Yahoo! experiment 1 is much harder than the synthetic problem, since it is much more non-stationary. Our experiments show GLR-CUCB still significantly outperforms other algorithms and only has a small gap with respect to Oracle-CUCB. Again, Assumption 4.1 does not hold for these two instances, thus we believe it is fair to compare GLR-CUCB with other algorithms. Unexpectedly, LR-GLR-CUCB performs even better than oracle-CUCB, which suggests there is still much to exploit in the piecewise-stationary bandits, since global restart has inferior performance in some cases, especially when the change in distribution is not significant. Additional experiments on Yahoo! dataset can be found in Appendix C.1.

## 7 Conclusion and Future Work

We have developed the first efficient and general algorithm for piecewise-stationary CMAB, termed GLR-UCB, which extends CUCB (chen2013combinatorial), by incorporating a GLR change-point detector. We analyze the regret upper bound of GLR-CUCB on the order of , and prove the minimax lower bound for piecewise-stationary MAB and CMAB on the order of , which shows our algorithm is nearly order-optimal within poly-logarithm factors. Experimental results show our proposed algorithm outperforms other state-of-the art algorithms.

Future work includes designing algorithms for piecewise-stationary CMAB with better restart strategy. GLR-CUCB restarts whenever the GLR change-point detector declares the reward distribution of one base arm changes, but this restart is very likely unnecessary, because change-point with small magnitude might not change the optimal superarm. Another very challenging unsolved problem is whether one can close the gap between the regret upper bound and the minimax regret lower bound. Specifically, develop algorithm which is order-optimal for piecewise-stationary CMAB.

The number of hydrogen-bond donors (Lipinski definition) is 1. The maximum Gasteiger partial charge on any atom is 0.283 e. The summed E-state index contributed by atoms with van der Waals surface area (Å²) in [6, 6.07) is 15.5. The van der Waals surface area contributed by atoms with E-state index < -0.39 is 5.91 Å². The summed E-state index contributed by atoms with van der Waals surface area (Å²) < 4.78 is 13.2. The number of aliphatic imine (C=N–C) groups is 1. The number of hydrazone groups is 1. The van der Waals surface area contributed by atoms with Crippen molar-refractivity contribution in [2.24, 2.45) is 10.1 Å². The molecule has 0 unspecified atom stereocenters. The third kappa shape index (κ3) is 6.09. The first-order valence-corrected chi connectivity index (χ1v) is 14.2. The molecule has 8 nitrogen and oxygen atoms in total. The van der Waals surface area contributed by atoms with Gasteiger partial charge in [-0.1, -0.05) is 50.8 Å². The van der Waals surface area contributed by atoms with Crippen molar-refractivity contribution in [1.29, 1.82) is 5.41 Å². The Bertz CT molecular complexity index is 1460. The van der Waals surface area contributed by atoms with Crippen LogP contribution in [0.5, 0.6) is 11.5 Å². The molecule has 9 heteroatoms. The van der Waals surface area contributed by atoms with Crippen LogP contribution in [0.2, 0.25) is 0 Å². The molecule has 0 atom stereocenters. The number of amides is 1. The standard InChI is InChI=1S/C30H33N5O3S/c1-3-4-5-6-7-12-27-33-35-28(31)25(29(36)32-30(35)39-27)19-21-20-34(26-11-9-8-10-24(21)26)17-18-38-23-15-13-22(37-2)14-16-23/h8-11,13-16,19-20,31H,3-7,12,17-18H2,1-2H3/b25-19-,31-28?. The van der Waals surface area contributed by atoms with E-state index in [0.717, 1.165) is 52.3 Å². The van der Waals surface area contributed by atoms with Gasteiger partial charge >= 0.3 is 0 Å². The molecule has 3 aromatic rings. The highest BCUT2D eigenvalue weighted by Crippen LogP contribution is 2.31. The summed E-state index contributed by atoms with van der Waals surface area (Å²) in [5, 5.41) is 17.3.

Appendices

## Appendix A Detailed Proofs of Theorem 4.2

### a.1 Proof of Lemma 4.4

###### Proof.

Define as a counter for each base arm at time (note that it is different from the counter defined in the algorithm) and update the counters in each round as follows: (1) After the initialization rounds, set . (2) For a round , if is bad, then increase by one, where . By definition, the total number of bad rounds at time is no more than . Throughout the proof, we will use to denote the total number of times arm is played by the agent till time , to emphasize the time dependency in order to make the proof more readable.